Your engine has a compression ratio over 10:1 - that is definitely high performance land for an engine. It needs 91 octane gas. What many people don't realize is that while the spark is retarded with lower octane gas, it is also very likely that in many situations (pulling a hill, hot summer days, for example) this may not be sufficient, so the next step for the DME is to richen up the mixture. Lower octane and retarded timing tend to increase cylinder head temp - which the DME is monitoring - so it starts throwing in an overly rich mixture to obtain some extra cooling from evaporation of the excess fuel. Now you dump this extra fuel into the catalytic converter - guess what? It starts getting hot. Remember, all this can happen without any knocking. The DME will 'try' to prevent knocking at all cost.
It's all dependent upon driving conditions, load, air temp, etc, but I sure wouldn't do it. Read an article recently (don't remember where) where Steve Dinan went through the intricacies of providing adequate cooling while testing cars on a dynamometer. The M5 he was testing ran the fuel mixture up to as rich as 9 to 1, if I remember correctly, (as opposed to the 'correct' 14 to 1 ratio) during the test trying to keep itself cool - even though he had a pretty good fan blowing air at it to simulate the effect of road speed cooling air flow.
From my own experience, our 91 octane here in CA is such junk that I will often get major brand gas that just doesn't seem up to par. My 328 runs poorly until I drain that tank and fill with another brand. Any trip over to Nevada or Arizona where I clean the tank of CA gas usually gives me better mileage and performance - until I get home.
What would be really neat, and add greatly to these discussions, would be for someone in this group with an OBDII scan tool to run a test using the real-time monitoring capability for spark advance and mixture ratio, using 89 vs 91/93 octane gas. My money's on it showing a quite a difference in 'tough' situations - say pulling up I-15 from Barstow to Vegas on a summer day.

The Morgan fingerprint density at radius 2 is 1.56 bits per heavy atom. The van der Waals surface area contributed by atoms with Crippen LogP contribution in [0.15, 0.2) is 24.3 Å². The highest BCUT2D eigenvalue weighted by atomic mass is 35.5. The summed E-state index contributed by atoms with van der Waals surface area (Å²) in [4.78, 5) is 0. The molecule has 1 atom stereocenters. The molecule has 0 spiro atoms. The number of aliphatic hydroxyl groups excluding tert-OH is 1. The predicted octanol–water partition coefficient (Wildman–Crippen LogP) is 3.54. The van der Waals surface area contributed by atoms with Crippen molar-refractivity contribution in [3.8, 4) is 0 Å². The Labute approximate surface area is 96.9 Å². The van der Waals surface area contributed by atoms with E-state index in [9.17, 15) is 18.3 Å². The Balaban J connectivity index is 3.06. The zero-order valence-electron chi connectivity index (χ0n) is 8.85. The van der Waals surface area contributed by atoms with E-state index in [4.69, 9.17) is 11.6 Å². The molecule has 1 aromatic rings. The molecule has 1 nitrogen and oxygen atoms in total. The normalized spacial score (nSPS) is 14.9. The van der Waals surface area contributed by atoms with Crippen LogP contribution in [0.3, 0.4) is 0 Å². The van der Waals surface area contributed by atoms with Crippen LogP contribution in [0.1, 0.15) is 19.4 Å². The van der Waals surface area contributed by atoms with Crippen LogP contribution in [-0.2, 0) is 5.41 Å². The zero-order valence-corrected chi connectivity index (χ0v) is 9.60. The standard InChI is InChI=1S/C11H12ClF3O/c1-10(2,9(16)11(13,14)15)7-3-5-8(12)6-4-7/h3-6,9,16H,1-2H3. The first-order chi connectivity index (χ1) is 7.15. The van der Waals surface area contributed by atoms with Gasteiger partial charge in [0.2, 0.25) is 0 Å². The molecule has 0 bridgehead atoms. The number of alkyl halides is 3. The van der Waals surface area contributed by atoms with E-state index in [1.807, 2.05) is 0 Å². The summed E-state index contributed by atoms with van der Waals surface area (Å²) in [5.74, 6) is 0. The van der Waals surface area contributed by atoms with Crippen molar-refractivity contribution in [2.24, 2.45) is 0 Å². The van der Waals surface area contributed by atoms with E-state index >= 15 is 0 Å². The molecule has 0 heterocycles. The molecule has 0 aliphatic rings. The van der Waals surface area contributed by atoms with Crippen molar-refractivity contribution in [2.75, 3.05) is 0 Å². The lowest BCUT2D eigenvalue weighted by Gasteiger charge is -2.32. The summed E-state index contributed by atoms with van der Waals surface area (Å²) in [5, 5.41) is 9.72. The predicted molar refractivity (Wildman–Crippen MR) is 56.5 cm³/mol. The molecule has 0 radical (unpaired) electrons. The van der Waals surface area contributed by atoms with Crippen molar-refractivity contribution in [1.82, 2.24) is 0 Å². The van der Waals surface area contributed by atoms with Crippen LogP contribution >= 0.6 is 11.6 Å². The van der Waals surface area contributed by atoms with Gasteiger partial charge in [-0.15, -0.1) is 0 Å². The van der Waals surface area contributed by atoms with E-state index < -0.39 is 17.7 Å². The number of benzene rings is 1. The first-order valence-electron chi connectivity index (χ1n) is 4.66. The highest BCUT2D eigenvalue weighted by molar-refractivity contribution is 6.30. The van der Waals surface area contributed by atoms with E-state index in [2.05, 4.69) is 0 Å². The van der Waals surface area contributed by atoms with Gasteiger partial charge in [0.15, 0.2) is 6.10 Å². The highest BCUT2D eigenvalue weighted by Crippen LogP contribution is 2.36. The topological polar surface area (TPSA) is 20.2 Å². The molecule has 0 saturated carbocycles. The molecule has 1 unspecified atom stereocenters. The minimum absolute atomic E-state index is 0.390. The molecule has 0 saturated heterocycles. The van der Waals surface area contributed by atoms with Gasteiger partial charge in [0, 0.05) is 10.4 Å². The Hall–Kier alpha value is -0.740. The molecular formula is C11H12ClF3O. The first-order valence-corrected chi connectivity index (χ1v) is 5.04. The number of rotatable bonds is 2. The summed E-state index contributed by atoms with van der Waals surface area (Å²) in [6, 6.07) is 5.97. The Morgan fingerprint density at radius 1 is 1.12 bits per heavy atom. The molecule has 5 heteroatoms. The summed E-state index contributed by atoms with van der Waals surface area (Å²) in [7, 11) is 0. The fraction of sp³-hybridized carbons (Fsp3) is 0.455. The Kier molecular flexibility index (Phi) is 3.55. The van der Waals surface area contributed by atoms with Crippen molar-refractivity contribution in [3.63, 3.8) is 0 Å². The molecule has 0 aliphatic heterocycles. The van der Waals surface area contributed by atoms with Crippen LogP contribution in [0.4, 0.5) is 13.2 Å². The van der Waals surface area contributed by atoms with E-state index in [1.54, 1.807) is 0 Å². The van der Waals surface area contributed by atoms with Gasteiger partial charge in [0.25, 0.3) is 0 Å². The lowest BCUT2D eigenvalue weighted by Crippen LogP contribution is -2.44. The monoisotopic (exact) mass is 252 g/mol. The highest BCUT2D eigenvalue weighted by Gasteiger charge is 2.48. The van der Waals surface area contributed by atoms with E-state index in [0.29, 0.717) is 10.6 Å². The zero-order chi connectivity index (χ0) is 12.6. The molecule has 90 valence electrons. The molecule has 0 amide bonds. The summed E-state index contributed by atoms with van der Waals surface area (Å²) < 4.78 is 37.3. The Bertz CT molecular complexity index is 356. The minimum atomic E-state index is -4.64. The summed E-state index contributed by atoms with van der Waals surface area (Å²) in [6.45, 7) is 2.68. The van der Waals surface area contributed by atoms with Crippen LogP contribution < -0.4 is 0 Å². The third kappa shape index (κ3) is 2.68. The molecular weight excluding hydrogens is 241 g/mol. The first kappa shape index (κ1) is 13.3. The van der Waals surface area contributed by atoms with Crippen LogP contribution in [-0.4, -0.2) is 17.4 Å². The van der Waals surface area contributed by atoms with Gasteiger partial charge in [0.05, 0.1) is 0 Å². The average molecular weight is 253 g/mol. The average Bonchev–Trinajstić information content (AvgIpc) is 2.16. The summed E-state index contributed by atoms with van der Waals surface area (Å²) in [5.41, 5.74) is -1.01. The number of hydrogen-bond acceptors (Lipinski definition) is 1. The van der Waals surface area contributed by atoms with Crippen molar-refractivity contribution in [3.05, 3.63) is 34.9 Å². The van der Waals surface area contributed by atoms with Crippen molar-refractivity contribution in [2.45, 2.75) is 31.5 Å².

Just my $.02
Frank
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often get major brand gas that just

fill with another brand. Any trip over

better mileage and performance - until I

Ever try a bottle of octane boost when you get a bad tank? If it helps, it's a lot cheaper than a new tank of gas.
-Russ.
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Somebody wrote:

Now that's a good thought. Must admit that my adversion to putting any "mystery" additives into the oil or gas for my cars has prevented this thought from even occuring to me.
Frank
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Raybender wrote:

That and the octane boost stuff costs more than the ~ 10 cents per gallon more that you would pay at the pump for the higher grade fuel in the first place.
-Fred W
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will
thought
Of course, otherwise everybody would just use that instead of buying premium. But, as a spot fix for a bad tank of gas, it's much cheaper than draining and refilling.
-Russ.
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I just don't get it. You have spent a fair amount of dosh on a fairly new car. You have clear instructions from the manufacturer what fuel to use for optimum performance.
For the sake of 500 bucks or maybe a bit more per year you want to consider contravening the instruction?
There is an excellent expression in German: Milchmdchenrechnung (milk maid's calculation).
It just doesn't add up.
DAS
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On Mon, 28 Mar 2005 21:23:18 +0100, "Dori A Schmetterling"

    It's human nature. In Rolls-Royce forums, they have recurring debates on how to use cheaper, non-factory oil filters to save about $20 a year.     Emanuel
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wrote:

You don't get rich by spending money needlessly.